Hello World With Intel Galileo


Galileo is an Arduino compatible Microcontroller board. Arduino is an open-source platform used for building electronics projects. A microcontroller is an integrated computer on a chip.
“Arduino is an open-source electronics prototyping platform based on flexible, easy-to-use hardware and software. It’s intended for artists, designers, hobbyists, and anyone interested in creating interactive objects or environments.”
When you set up the dev environment the first program you run is Blinking the LED, hence it is called the Hello World of Electronics. So before learning complex programs let us see how we can blink an LED with the Intel Galileo board.
  • Intel Galileo
  • Power Supply
  • An LED
We will be using the Arduino IDE for coding. Download the IDE from the software page of the Arduino website.
Unzip the application. You don’t need to install it, when you open the application it will look like this.
The programs you write in Arduino are called sketches. There are two functions in a sketch.
  1. Loop
  2. Setup
The setup method runs only once and the loop method runs again and again.
The basic sketch of program should look like this:
  1. void setup()  
  2. {  
  4. }  
  6. void loop()  
  7. {  
  9. }  
In the Arduino IDE goto the Board Manager and download Intel Galileo board from the various options provided.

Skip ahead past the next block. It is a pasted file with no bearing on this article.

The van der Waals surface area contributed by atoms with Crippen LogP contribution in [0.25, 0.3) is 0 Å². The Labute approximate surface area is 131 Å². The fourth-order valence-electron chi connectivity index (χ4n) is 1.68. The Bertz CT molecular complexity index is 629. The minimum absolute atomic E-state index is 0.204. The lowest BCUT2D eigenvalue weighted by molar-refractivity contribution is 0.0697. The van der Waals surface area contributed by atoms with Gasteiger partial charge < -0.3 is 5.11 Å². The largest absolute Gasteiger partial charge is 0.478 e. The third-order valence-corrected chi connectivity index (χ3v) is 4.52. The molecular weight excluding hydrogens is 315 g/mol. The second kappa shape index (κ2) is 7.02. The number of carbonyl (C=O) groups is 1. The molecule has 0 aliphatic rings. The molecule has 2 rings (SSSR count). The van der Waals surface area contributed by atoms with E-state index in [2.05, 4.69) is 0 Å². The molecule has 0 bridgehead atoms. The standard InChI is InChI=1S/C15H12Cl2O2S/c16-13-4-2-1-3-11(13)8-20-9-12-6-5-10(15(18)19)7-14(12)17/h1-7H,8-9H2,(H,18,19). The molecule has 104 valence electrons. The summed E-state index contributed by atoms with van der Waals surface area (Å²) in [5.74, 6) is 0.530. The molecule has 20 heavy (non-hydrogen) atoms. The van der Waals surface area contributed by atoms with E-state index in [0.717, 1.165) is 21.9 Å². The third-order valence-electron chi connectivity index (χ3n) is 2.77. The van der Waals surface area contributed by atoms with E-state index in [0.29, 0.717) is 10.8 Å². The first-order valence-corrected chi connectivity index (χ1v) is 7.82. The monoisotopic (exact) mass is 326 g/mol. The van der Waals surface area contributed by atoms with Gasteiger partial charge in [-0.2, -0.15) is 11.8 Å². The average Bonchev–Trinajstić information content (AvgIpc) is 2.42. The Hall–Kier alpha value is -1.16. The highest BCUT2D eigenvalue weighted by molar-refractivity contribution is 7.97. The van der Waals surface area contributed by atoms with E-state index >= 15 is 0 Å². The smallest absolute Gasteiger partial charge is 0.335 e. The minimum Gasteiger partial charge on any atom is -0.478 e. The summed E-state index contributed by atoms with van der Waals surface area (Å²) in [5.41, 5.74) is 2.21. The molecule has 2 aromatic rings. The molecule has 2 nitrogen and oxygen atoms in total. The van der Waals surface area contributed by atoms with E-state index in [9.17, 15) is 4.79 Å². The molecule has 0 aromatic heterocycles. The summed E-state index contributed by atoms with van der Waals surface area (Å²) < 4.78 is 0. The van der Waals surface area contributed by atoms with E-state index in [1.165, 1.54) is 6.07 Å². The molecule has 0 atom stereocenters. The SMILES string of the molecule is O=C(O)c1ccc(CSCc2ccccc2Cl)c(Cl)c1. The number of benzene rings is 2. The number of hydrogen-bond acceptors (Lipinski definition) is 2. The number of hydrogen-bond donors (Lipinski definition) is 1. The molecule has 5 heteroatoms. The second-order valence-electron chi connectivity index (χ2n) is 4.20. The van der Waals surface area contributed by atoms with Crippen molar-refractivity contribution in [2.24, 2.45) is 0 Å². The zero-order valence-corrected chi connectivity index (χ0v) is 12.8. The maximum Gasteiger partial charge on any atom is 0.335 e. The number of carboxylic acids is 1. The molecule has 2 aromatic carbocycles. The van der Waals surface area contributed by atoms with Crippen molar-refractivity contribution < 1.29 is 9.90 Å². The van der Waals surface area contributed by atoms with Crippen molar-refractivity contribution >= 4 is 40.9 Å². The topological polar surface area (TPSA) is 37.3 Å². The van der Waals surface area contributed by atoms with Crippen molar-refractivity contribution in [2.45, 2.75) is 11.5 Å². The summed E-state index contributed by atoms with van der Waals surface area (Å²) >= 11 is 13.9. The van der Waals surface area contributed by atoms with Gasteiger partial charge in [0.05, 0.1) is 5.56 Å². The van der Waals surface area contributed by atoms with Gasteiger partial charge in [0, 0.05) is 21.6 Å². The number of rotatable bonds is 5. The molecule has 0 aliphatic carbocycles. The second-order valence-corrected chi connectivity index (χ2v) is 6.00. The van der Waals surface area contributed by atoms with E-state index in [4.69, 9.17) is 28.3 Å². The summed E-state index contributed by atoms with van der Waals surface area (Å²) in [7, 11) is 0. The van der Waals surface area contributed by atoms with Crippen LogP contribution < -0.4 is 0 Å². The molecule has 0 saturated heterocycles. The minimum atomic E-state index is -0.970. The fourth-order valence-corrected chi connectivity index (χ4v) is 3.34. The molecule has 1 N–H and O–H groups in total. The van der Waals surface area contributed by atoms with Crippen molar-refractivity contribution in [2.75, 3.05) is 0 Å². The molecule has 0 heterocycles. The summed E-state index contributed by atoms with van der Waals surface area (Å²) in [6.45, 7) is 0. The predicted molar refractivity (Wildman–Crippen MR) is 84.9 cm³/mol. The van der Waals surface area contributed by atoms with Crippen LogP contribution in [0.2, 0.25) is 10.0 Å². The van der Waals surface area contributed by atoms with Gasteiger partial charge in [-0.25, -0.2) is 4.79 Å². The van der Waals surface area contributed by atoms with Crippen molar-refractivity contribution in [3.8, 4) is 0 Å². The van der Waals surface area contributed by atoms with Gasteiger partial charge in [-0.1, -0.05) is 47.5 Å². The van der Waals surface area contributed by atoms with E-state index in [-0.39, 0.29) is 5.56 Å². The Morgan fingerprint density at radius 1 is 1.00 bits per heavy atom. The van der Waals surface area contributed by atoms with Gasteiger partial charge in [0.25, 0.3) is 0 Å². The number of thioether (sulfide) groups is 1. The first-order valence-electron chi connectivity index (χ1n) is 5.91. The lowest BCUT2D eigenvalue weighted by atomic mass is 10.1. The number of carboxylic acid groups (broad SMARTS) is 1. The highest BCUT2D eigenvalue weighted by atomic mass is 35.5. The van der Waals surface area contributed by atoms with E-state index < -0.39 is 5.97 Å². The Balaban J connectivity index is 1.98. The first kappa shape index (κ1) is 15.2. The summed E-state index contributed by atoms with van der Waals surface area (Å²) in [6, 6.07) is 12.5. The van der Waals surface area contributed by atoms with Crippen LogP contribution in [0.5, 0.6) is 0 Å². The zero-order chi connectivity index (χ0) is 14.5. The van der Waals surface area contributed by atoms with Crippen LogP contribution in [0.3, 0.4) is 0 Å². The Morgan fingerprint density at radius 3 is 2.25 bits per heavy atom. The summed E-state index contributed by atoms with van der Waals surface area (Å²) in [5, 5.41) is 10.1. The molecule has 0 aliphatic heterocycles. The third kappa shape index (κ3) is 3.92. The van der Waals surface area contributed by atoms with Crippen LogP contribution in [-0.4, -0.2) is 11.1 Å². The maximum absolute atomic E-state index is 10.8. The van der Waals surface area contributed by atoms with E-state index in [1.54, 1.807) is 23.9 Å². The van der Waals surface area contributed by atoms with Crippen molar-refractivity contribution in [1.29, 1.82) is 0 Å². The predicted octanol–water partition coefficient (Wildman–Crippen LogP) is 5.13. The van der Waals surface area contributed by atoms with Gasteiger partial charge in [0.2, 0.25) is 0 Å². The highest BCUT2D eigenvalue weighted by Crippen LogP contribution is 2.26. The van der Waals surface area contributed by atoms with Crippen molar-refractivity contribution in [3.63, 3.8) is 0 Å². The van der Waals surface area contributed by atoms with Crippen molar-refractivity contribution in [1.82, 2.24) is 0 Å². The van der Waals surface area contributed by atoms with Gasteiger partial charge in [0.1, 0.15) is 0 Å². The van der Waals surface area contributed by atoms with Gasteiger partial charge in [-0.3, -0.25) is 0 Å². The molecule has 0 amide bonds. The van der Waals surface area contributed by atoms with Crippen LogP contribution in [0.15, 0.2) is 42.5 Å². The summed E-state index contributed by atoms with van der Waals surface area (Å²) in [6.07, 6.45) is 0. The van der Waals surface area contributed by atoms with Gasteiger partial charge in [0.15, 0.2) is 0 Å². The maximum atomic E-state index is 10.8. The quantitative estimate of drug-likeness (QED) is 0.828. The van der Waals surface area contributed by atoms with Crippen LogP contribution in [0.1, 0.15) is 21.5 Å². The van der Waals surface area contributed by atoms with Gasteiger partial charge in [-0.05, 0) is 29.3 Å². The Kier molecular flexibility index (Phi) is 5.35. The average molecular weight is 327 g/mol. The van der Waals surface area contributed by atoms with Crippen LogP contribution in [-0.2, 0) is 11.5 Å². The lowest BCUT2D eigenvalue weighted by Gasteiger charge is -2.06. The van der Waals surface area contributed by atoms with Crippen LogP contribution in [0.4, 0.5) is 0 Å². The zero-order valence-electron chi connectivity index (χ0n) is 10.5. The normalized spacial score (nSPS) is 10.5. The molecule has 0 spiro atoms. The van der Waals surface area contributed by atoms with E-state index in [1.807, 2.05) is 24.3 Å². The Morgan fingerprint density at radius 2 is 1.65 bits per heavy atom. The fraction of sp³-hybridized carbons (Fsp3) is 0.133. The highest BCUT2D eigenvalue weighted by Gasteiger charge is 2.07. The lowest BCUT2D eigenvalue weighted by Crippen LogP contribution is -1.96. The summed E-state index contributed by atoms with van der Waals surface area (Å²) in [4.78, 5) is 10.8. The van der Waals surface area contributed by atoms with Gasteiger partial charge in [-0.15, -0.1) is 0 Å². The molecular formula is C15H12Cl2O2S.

Now from Tools under Board select your Galileo Gen1 or Gen 2. In my case it is Galileo Gen 2.
 Galileo Gen 2
Also ensure that your Arduino IDE is pointing to the correct serial port. You can always check this from Device Manager.
The Arduino IDE has many examples that we can use, we will run Blink LED example. We will test our Galileo with the Example that you can find under File -> Examples -> Basics -> Blink
  1. // the setup function runs once when you press reset or power the board  
  2. void setup() {  
  3. // initialize digital pin 13 as an output.  
  4. pinMode(13, OUTPUT);  
  5. }  
  7. // the loop function runs over and over again forever  
  8. void loop() {  
  9. digitalWrite(13, HIGH); // turn the LED on (HIGH is the voltage level)  
  10. delay(1000); // wait for a second  
  11. digitalWrite(13, LOW); // turn the LED off by making the voltage LOW  
  12. delay(1000); // wait for a second  
  13. }  
Now hook the LED carefully to pin 13 of the board. Insert cathode in pin 13 and anode in-ground pin. The longer leg is the cathode and shorter is the anode.
Now deploy the code by clicking on the deploy button. You will notice the LED blinking on your board.
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